Game 4 is Monday at Busch Stadium. Atlanta needs one more win to advance to the NL Championship Series for the first time since 2001.

This is the first time the Braves have led a postseason series since they were up 2-1 on San Francisco in the 2002 NLDS. They lost the final two games that year.

“History, we don’t really play into that. This is now,” Swanson said.

St. Louis wasted a terrific performance by Wainwright, who pitched 7 2/3 innings of four-hit ball in his first postseason start since 2014. The 38-year-old Georgia native and former Braves draft pick struck out eight and walked two.

In the age of bullpens taking over in October, Wainwright and Mike Soroka locked up in an old-fashioned pitchers’ duel. But the relievers ultimately decided the game.

“We were one out away and that is exactly what playoff baseball is all about,” Wainwright said. “Just crazy stuff happens.”

Wainwright departed after he walked Ozzie Albies on his 120th pitch, loading the bases in the first playoff game in St. Louis in four years. He got a big hug on the mound from catcher Yadier Molina and the sellout crowd of 46,701 saluted Wainwright with a standing ovation as he walked to the dugout.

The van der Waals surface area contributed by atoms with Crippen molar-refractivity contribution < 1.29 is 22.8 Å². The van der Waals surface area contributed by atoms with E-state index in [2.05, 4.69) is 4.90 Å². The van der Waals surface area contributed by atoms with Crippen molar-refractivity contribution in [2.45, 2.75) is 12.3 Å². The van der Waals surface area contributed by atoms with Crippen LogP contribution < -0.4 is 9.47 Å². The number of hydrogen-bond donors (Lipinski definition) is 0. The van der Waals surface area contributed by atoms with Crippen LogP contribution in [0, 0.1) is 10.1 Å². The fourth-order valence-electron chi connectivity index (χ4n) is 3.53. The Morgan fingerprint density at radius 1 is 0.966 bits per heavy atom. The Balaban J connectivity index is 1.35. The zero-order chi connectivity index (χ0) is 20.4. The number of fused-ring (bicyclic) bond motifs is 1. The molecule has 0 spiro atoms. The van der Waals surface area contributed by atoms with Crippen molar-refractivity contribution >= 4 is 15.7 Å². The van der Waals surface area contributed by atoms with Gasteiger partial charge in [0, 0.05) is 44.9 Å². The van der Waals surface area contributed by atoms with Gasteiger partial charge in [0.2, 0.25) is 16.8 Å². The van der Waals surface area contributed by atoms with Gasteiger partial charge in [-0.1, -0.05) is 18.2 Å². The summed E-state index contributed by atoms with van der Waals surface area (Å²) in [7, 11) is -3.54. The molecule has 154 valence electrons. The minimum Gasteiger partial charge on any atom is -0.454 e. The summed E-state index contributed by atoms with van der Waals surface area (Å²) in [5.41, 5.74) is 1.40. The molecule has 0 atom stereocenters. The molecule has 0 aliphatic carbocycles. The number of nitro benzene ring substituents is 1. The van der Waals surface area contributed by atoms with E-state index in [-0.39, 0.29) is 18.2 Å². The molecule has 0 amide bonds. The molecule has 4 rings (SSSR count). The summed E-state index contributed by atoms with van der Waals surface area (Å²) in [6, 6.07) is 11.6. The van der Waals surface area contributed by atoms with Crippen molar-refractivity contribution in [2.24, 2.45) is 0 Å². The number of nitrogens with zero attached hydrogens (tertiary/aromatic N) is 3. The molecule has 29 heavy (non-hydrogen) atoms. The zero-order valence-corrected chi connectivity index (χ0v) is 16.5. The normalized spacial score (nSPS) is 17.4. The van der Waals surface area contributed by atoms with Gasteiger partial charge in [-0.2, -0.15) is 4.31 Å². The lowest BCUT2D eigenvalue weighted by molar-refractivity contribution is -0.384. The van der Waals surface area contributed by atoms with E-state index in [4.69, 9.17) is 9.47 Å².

Miller then came in and retired Freddie Freeman on a flyball to center, preserving a 1-0 lead.

But Martínez was hit hard for the second time in the series. He allowed three runs before he closed out St. Louis’ 7-6 victory in Game 1.

“There were some pitches that didn’t go where they were supposed to go,” he said through a translator.

After Atlanta grabbed the lead, Mark Melancon worked the ninth for his second save of the playoffs. Paul Goldschmidt doubled with one out, but Marcell Ozuna struck out looking and Molina lined out to end the game.

“Being able to compete in a game like that is amazing,” Swanson said.

The 22-year-old Soroka was almost as good as Wainwright, pitching seven innings of two-hit ball in his postseason debut.

St. Louis jumped in front when Ozuna doubled in the second, advanced to third on Molina’s grounder and scored on Matt Carpenter’s sacrifice fly .

After Soroka departed, the Cardinals threatened in the eighth. But pinch-runner Harrison Bader was caught trying to steal third ahead of José Martínez’s pinch-hit single, and Sean Newcomb retired Dexter Fowler to end the inning.

“I thought it was a good time for me to go,” Bader said. “You just stay on the aggressive side and unfortunately it didn’t work out.”